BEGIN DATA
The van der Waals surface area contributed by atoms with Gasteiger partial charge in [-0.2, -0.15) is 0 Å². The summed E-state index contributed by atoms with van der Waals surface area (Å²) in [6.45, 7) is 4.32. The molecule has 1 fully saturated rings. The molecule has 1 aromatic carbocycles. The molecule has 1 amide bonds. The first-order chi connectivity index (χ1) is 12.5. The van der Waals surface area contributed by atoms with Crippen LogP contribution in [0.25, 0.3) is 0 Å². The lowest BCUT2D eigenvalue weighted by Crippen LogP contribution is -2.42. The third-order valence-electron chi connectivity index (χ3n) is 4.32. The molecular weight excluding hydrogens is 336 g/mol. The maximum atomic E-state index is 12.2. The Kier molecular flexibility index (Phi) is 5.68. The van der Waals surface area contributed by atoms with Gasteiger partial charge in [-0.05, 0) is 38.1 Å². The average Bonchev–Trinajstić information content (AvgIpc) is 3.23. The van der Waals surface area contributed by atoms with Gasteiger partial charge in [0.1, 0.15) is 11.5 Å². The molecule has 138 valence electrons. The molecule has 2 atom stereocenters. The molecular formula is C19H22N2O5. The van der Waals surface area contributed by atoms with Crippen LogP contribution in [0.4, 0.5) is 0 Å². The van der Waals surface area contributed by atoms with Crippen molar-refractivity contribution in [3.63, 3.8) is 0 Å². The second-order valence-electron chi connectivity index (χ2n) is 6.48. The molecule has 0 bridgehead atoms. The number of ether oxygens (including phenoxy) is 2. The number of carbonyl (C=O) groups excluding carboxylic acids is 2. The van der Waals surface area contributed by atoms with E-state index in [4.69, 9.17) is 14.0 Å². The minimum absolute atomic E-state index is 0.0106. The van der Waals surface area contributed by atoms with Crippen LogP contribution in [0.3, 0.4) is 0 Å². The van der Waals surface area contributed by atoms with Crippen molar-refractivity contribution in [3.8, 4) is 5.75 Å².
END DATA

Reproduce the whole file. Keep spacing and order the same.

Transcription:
The van der Waals surface area contributed by atoms with Gasteiger partial charge in [-0.2, -0.15) is 0 Å². The summed E-state index contributed by atoms with van der Waals surface area (Å²) in [6.45, 7) is 4.32. The molecule has 1 fully saturated rings. The molecule has 1 aromatic carbocycles. The molecule has 1 amide bonds. The first-order chi connectivity index (χ1) is 12.5. The van der Waals surface area contributed by atoms with Crippen LogP contribution in [0.25, 0.3) is 0 Å². The lowest BCUT2D eigenvalue weighted by Crippen LogP contribution is -2.42. The third-order valence-electron chi connectivity index (χ3n) is 4.32. The molecular weight excluding hydrogens is 336 g/mol. The maximum atomic E-state index is 12.2. The Kier molecular flexibility index (Phi) is 5.68. The van der Waals surface area contributed by atoms with Gasteiger partial charge in [-0.05, 0) is 38.1 Å². The average Bonchev–Trinajstić information content (AvgIpc) is 3.23. The van der Waals surface area contributed by atoms with Gasteiger partial charge in [0.1, 0.15) is 11.5 Å². The molecule has 138 valence electrons. The molecule has 2 atom stereocenters. The molecular formula is C19H22N2O5. The van der Waals surface area contributed by atoms with Crippen LogP contribution in [0.4, 0.5) is 0 Å². The van der Waals surface area contributed by atoms with Crippen molar-refractivity contribution in [3.63, 3.8) is 0 Å². The second-order valence-electron chi connectivity index (χ2n) is 6.48. The molecule has 0 bridgehead atoms. The number of ether oxygens (including phenoxy) is 2. The number of carbonyl (C=O) groups excluding carboxylic acids is 2. The van der Waals surface area contributed by atoms with E-state index in [4.69, 9.17) is 14.0 Å². The minimum absolute atomic E-state index is 0.0106. The van der Waals surface area contributed by atoms with Crippen LogP contribution in [0.3, 0.4) is 0 Å². The van der Waals surface area contributed by atoms with Crippen molar-refractivity contribution in [3.8, 4) is 5.75 Å².